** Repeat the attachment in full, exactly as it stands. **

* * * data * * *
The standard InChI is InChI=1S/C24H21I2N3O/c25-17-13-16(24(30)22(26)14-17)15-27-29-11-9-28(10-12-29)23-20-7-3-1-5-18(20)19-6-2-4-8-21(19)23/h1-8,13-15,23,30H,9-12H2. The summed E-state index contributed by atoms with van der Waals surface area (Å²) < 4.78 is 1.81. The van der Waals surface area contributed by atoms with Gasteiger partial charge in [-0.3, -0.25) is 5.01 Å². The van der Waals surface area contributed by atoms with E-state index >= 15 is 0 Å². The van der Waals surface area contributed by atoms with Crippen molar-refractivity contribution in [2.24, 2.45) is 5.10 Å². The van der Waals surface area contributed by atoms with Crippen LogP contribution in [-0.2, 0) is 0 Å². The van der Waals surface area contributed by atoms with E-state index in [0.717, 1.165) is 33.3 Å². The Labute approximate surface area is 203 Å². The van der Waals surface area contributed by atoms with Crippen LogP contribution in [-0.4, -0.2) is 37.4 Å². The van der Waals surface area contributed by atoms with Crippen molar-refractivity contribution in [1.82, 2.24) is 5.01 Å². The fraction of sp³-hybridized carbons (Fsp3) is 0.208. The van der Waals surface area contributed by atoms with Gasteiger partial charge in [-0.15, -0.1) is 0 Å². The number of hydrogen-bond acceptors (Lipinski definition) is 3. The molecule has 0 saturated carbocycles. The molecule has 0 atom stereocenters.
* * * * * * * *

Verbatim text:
The standard InChI is InChI=1S/C24H21I2N3O/c25-17-13-16(24(30)22(26)14-17)15-27-29-11-9-28(10-12-29)23-20-7-3-1-5-18(20)19-6-2-4-8-21(19)23/h1-8,13-15,23,30H,9-12H2. The summed E-state index contributed by atoms with van der Waals surface area (Å²) < 4.78 is 1.81. The van der Waals surface area contributed by atoms with Gasteiger partial charge in [-0.3, -0.25) is 5.01 Å². The van der Waals surface area contributed by atoms with E-state index >= 15 is 0 Å². The van der Waals surface area contributed by atoms with Crippen molar-refractivity contribution in [2.24, 2.45) is 5.10 Å². The van der Waals surface area contributed by atoms with Crippen LogP contribution in [-0.2, 0) is 0 Å². The van der Waals surface area contributed by atoms with E-state index in [0.717, 1.165) is 33.3 Å². The Labute approximate surface area is 203 Å². The van der Waals surface area contributed by atoms with Crippen LogP contribution in [-0.4, -0.2) is 37.4 Å². The van der Waals surface area contributed by atoms with Crippen molar-refractivity contribution in [1.82, 2.24) is 5.01 Å². The fraction of sp³-hybridized carbons (Fsp3) is 0.208. The van der Waals surface area contributed by atoms with Gasteiger partial charge in [-0.15, -0.1) is 0 Å². The number of hydrogen-bond acceptors (Lipinski definition) is 3. The molecule has 0 saturated carbocycles. The molecule has 0 atom stereocenters.